[2] Much of the overseas research indicates that those likely to have unmet legal need are often from poor and vulnerable groups. See H.Genn, Paths to Justice: What People Do and Think About Going to Law, Hart Publishing, 1999 and R Moorhead, M Sefton, G Douglas, The Advice Needs of Lone Parents, Cardiff University Law School, Cardiff University, 2004 and Pleasence, P., Buck, A., Balmer, N.J., O'Grady, A.,and Genn, H.Causes of Action: Civil Law and Social Justice , LSRC, Norwich, February 2004.

    [3] The Homeless Person's Legal Clinic is a joint project of the Public Interest Law Clearing house and the Council to Homeless Persons established in October 2001. It provides free legal assistance to and advocacy on behalf of people who are homeless or at risk of being homeless. The clinic operates it legal services at places where the homeless are likely to be including crisis accommodation, the streets and welfare agencies. Host agencies include Melbourne City Mission, The Big Issue, St Vincent de Paul Society, the Salvation Army, Anglicare, Urban Seed, Hanover and Argyle Housing Service. Pro bono services of a large number of participating law firms are also used. The service also undertakes law reform, community education and test case work on behalf of their clients. For more information see

    [4] S. Vago, Law and Society, Fourth Edition, Prentice Hall, New Jersey, USA 1994 page 281-282.

    [5] A. Allott, The Limits of Law, Butterworths, Great Britain ,1980, Chapter One p 29.

    [6] H.Genn, Paths to Justice: What People Do and Think About Going to Law, Hart Publishing, 1999.

    [7] H.Genn, Paths to Justice: What People Do and Think About Going to Law, Hart Publishing, 1999, page 250.

    [8] H.Genn, Paths to Justice: What People Do and Think About Going to Law, Hart Publishing, 1999, page 251.

    [9] H.Genn, Paths to Justice: What People Do and Think About Going to Law, Hart Publishing, 1999, page 252-253.

    [10] This has also been confirmed by stakeholder interviews with a range of service providers both legal and non legal on unmet legal need undertaken by the writer and her colleague Mary Anne Noone during the course of 2001 -2002.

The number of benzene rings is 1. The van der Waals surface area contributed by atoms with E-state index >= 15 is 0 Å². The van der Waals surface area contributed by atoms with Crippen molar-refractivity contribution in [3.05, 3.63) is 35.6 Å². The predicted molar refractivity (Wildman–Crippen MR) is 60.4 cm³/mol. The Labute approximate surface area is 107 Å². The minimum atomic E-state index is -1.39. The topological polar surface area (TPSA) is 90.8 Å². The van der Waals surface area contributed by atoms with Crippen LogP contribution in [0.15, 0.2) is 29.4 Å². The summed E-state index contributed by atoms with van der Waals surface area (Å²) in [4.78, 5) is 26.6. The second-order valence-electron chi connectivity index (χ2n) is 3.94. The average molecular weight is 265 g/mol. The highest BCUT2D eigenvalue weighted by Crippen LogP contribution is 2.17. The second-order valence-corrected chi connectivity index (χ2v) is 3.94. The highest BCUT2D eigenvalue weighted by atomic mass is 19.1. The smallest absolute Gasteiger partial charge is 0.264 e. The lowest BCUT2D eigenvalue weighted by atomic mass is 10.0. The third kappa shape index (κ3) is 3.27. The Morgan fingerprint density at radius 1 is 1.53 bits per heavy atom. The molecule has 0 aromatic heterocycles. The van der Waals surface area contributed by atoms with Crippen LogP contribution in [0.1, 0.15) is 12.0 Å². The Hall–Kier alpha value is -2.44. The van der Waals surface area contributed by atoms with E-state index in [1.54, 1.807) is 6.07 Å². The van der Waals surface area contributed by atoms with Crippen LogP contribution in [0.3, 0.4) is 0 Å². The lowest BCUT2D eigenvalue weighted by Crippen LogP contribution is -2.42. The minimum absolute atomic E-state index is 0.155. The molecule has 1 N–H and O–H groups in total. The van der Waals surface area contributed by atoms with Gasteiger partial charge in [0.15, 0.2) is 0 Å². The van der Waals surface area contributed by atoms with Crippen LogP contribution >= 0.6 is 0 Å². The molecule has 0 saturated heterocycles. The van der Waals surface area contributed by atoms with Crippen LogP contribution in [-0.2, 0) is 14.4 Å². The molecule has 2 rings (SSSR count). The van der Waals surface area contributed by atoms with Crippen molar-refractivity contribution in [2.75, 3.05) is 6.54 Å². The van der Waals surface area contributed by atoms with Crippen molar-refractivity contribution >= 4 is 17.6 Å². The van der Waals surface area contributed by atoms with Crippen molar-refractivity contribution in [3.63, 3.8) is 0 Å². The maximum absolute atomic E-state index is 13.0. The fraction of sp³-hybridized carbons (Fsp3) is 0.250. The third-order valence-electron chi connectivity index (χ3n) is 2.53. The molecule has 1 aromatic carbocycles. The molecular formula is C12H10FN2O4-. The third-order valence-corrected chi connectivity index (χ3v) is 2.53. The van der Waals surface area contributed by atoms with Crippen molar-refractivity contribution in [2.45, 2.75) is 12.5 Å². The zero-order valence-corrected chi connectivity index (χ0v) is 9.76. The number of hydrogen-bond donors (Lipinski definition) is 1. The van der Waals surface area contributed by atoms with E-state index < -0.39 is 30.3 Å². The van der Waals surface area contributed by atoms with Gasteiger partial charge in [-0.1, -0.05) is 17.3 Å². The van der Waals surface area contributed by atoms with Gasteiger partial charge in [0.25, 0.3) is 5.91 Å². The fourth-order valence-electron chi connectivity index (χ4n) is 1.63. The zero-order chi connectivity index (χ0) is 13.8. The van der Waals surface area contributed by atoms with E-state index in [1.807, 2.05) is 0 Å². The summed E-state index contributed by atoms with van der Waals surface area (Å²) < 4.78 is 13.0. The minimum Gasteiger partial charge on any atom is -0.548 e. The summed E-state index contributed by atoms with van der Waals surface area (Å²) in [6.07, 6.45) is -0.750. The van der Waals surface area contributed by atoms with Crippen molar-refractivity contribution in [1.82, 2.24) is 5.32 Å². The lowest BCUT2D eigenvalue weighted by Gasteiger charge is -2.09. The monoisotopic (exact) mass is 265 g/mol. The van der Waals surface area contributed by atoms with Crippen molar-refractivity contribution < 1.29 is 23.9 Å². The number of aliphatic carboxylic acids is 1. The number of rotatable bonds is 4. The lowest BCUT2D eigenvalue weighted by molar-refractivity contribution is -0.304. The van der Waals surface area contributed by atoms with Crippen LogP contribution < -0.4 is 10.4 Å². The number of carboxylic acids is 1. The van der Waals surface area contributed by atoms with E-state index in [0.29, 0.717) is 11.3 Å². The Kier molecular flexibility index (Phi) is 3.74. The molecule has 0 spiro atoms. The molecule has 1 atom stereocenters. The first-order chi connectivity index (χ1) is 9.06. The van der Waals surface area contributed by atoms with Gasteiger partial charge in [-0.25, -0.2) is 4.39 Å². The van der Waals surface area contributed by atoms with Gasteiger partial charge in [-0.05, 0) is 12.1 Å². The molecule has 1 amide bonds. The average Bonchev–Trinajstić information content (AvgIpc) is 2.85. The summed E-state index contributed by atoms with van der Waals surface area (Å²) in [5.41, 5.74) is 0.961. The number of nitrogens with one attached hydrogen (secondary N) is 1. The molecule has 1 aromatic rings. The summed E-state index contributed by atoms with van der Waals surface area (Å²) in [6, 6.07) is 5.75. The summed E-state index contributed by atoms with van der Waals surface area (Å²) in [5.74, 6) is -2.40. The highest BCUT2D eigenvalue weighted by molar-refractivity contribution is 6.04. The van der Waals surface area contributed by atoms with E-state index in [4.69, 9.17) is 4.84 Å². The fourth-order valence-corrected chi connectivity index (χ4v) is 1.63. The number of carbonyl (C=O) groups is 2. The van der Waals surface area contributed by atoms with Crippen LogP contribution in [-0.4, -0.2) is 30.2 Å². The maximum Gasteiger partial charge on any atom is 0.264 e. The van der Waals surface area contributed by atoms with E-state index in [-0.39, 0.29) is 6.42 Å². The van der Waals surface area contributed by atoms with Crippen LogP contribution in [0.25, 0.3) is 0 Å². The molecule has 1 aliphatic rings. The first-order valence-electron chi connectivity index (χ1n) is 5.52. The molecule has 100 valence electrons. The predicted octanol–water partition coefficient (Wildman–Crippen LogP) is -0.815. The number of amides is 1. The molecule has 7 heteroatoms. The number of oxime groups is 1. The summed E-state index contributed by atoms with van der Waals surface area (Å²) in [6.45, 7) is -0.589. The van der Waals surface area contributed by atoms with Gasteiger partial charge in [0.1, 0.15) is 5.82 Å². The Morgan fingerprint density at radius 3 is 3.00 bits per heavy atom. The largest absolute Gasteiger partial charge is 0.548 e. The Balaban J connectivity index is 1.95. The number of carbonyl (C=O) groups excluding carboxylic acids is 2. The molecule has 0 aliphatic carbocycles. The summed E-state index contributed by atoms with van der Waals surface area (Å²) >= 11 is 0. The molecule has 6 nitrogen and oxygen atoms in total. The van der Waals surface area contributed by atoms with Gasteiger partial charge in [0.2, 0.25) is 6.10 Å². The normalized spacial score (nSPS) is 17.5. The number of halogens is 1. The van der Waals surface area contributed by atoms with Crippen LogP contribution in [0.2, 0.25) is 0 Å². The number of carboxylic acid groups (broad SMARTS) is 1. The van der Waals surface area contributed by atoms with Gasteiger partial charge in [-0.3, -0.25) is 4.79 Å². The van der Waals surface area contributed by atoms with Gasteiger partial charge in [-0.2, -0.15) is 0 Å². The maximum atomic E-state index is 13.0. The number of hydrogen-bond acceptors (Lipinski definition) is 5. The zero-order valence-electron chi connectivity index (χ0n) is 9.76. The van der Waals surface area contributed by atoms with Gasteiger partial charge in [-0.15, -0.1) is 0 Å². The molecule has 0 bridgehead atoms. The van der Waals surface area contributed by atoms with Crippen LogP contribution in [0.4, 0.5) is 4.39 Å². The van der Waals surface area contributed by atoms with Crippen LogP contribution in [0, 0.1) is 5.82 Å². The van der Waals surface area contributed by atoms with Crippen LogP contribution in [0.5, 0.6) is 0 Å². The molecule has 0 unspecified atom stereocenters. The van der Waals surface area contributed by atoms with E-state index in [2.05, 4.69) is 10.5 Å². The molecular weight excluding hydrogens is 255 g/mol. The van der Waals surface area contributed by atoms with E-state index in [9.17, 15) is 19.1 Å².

[11] H.Genn, Paths to Justice: What People Do and Think About Going to Law, Hart Publishing, 1999, page 253.

    [12] H.Genn, Paths to Justice: What People Do and Think About Going to Law, Hart Publishing, 1999, page 256.

    [13] H.Genn, Paths to Justice: What People Do and Think About Going to Law, Hart Publishing, 1999.

    [14] J Giddings and M Robertson, Self Help Legal Aid: Abandoning the Disadvantaged, July/August 2002, Volume 12 Number 4, Consumer Policy Review, pages 127-134.

    [15] Access to Justice and Legal Needs: A project to identify legal needs, pathways and barriers for disadvantaged people in NSW and Stage 2: Quantitative Legal Needs Survey, Bega Valley (Pilot), New South Wales Law and Justice Foundation, 2002 and 2003

    [16] A. Allott, The Limits of Law, Butterworths, Great Britain ,1980, Chapter One, page 36.

    [17] F Ewald, A Concept of Social Law from Part II The Welfare State and its Impact on Law, from Dilemmas of Law in the Welfare State, Edited by G. Teubner, European University Institute, De Gryter, Berlin, 1985 at 40 pages 40-41.

    [18] R West, Caring for Justice, New York University Press, 1997, New York see the Introduction: Losing Connections page 4.

    [19] See J M Norwood and A Paterson, Problem Solving in a Multidsciplinary Environment? Must Ethics Get in the Way of Holistic Services, Clinical Law Review, Volume 9, Number 1, Fall 2002.